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BillyBob wrote:

RS components in the UK: http://www.rs-components.com/index.html will get you a map, they do world wide shipping...
Niel.
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wrote:

The way I leveled my router table was to get four 3/4" bolts and matching nuts from the hardware store, and use them as heavy-duty levelers. Basically, I just drilled a 3/4" hole in the bottom of each leg as deep as the bolt could go, then a slightly larger hole for the nut to fit into. Six taps with the chisel turned that larger hole into a nice hex-shaped mortise, and then the legs could be leveled with a wrench no matter where I put it.
You can buy levelers as well, but this approach seemed more sturdy. FWIW, I wouldn't make the legs different sizes. At worst, you're better off just shimming them.
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I like your idea. If I had seen it originally, I wouldn't have wasted the money on levelers.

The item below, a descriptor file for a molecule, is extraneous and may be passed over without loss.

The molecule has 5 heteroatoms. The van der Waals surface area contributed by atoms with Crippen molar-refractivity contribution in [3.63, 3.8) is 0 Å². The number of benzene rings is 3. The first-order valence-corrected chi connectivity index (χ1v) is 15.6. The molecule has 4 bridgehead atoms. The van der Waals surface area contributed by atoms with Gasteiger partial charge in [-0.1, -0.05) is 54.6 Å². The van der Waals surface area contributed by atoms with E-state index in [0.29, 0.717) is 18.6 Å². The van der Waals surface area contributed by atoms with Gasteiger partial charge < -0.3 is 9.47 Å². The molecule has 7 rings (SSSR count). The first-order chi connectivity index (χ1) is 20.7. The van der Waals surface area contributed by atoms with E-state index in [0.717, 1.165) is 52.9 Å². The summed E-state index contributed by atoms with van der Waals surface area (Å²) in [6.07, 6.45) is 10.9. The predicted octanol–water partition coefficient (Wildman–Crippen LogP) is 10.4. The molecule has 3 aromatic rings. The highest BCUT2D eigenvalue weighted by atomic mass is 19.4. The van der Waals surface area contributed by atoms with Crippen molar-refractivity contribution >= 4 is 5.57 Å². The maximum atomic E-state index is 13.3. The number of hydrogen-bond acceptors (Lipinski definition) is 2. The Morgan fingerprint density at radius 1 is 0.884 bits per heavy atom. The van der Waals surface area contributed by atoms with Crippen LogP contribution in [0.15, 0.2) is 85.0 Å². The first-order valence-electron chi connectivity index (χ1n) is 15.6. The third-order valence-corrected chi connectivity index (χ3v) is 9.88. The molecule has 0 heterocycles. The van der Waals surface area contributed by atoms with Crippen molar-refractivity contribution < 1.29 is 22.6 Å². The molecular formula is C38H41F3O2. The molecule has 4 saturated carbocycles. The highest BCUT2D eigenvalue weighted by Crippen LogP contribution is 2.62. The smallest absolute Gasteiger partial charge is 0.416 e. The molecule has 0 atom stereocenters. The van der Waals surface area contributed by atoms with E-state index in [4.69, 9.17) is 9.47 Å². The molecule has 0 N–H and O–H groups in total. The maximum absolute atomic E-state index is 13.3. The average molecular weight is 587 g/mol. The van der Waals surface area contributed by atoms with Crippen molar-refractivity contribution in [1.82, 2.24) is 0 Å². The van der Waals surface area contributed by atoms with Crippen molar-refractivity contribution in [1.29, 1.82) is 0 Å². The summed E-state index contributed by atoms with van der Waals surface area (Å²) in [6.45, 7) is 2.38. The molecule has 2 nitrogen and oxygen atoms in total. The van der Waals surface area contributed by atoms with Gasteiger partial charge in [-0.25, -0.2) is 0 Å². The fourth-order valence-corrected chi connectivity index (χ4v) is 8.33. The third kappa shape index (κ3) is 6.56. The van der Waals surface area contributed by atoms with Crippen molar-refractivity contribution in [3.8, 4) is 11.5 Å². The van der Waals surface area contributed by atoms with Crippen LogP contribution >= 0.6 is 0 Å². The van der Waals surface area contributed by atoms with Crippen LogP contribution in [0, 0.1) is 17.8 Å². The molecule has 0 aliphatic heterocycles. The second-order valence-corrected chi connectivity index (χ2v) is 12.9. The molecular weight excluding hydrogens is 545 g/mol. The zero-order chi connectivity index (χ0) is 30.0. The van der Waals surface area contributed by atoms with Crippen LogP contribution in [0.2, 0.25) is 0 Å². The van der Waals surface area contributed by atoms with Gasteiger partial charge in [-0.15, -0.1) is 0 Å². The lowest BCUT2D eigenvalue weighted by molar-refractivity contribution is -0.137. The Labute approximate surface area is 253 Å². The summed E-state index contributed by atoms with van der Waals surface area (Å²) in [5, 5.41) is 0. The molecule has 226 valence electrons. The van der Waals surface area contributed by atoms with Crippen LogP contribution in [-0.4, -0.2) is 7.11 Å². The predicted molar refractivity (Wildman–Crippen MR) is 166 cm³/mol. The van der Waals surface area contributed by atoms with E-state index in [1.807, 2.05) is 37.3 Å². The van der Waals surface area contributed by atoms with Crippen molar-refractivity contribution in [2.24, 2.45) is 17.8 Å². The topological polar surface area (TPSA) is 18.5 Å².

Bob
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On Mon, 8 Aug 2005 20:04:04 -0600, BillyBob wrote

I read about using lag screws the same way (no nut needed) -Bruce
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that's how I have my big bench set up. the loegs are 4x6, with 1/2" lags in from the botom, prolly close to a foot of thread engaging wood. it lets me "tune" the height and level as things around it shift.
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On Tue, 09 Aug 2005 02:04:04 GMT, "BillyBob"

Funny thing is, I went to the store to get levelers, but all they had were skimpy ones, so I went with that. Works nice, and I'm sure you'll be making more tables, benches, etc. at some point, so I'm sure you can try it out some other time!